Better Out Than In – The Art of The Freedom to Cry

If people allow themselves to cry if they feel like it this is a strength, rather than a weakness.

If people allow themselves to cry if they feel like it this is a strength, rather than a weakness.

It would be anecdotal, and is certainly speculative on my part, but I would guess that the prevalence of diseases such as cancer is slightly higher among those who don’t allow themselves to cry when they feel the need to do so, compared to those who do. Cancer and what else? Depression? Heart disease? Relationship difficulties or breakdown? Entropy?

We have developed a society which isn’t really comfortable with the idea of people – adults – crying, and particularly men.

I don’t believe in crying for the sake of it, or puttng it on, and certainly believe in the development of emotional strength into adulthood which can genuinely dispel the need to cry on many occassions. However, the intellectual thought that one must not allow oneself to do so is a negative, limiting belief, indeed, and one which may cause much damage until we renounce it, individually and socially.

At a spiritual group I once belonged to I had the mickey taken by the group leader, albeit quite gently, for crying. He later apologised, stating his own belief that it was right to express emotion, and how his ridiculing had really gone against what he truly believed, that to hold in tears is akin to a cloud holding in rain, and therefore not to be endorsed in any life affirming circles or groups.

…I already knew that allowing myself to cry if I felt like it was a strength, rather than a weakness.

Of course, this specific area of crying is a sub-set of the more wider area of freedom for authentic self-expression generally. Moreover, not crying does not neccessarily equate to not needing to…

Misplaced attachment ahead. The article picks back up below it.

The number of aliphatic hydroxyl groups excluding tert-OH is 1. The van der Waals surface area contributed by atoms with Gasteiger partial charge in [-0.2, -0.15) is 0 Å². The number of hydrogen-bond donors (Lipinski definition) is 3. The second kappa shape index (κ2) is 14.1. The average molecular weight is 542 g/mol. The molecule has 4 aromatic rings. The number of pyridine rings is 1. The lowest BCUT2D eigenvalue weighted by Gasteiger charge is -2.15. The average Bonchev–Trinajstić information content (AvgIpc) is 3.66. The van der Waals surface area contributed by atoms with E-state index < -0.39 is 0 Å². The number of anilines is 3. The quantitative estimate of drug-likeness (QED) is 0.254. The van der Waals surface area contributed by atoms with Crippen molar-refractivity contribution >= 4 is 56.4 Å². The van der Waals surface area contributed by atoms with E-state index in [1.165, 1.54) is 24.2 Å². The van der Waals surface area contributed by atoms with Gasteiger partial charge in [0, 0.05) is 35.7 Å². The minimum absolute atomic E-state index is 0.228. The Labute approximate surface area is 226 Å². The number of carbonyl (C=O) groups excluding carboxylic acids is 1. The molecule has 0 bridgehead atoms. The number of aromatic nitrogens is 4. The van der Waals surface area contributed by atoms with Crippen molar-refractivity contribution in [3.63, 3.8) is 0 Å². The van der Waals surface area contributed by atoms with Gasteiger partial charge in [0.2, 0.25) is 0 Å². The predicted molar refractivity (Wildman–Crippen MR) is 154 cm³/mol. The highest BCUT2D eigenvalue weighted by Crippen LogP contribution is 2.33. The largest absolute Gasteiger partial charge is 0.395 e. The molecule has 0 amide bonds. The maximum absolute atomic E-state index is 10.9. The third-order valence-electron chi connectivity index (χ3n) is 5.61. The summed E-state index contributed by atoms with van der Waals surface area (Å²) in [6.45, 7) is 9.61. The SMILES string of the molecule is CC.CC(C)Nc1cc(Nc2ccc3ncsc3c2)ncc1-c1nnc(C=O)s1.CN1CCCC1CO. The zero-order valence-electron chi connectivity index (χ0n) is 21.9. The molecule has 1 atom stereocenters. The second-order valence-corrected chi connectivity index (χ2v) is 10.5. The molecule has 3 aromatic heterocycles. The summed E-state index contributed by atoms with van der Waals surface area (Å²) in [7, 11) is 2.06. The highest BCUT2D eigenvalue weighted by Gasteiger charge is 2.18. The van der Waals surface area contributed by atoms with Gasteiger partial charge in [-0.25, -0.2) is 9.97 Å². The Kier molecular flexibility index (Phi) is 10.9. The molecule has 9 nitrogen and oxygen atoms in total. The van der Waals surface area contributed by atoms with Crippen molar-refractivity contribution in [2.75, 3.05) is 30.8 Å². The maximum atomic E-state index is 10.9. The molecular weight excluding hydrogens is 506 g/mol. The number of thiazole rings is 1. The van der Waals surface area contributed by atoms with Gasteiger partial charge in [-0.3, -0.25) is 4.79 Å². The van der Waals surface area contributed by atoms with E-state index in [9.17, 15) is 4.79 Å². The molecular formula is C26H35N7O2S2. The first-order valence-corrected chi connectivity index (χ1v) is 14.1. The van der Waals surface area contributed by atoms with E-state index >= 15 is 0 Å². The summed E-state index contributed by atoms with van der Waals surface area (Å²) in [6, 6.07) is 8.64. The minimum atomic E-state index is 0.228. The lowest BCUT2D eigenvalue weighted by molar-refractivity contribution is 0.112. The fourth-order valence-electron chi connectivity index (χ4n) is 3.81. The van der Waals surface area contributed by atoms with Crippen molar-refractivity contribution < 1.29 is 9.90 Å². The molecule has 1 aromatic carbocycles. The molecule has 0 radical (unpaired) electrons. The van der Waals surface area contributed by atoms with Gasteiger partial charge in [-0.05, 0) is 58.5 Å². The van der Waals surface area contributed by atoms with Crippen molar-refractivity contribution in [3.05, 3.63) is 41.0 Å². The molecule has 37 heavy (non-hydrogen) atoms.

There is a difference between not needing to cry and not admitting to the occassional need. Those who never cry don’t neccessarily never feel it arising in them. Many have been conditioned to keep it inside. Unless someone tells us how they feel, how will we ever really know? But more importantly, what damage are they doing to themselves by denying the expression of their very truth and beinghood?

How many times do we say it; the Mind – great servant, lousy master.

And I believe also that freedom to cry leads to the greater inner strength which makes upset less likely, bearing most of the comings and goings of life against the backdrop of personal inner peace, which is gained from knowing who you are and an unshakeable commitment to being true to self.

Just as the mucus that comes from poor diet is better off in one’s handkerchief than in one’s lungs, the notion of better out than in for our tears also follows the wisdom principle of operating from the inside, out. We are guided from within as to what is right for us, and so when we have faith in this we can easily override the mental limitations of social conditioning as and when they arise in our internal dialogue and intellectual thoughts. That is why it was possible for me to know already that the freedom to cry is a strength.

Crying itself is the practice – the action. As such it is inherently neither right or wrong. That is dependent upon our intentions and motives. The principle is the important part in all this. And that principle is the freedom to cry, if we find we wish to or need to.

Best wishes ’til next time.

James Blacker

James Blacker is the Founder of Whole Life Whole World and author of the home study life course Wisdom The Course: The Way of True Success, available from the Whole Life/Papillon Store.

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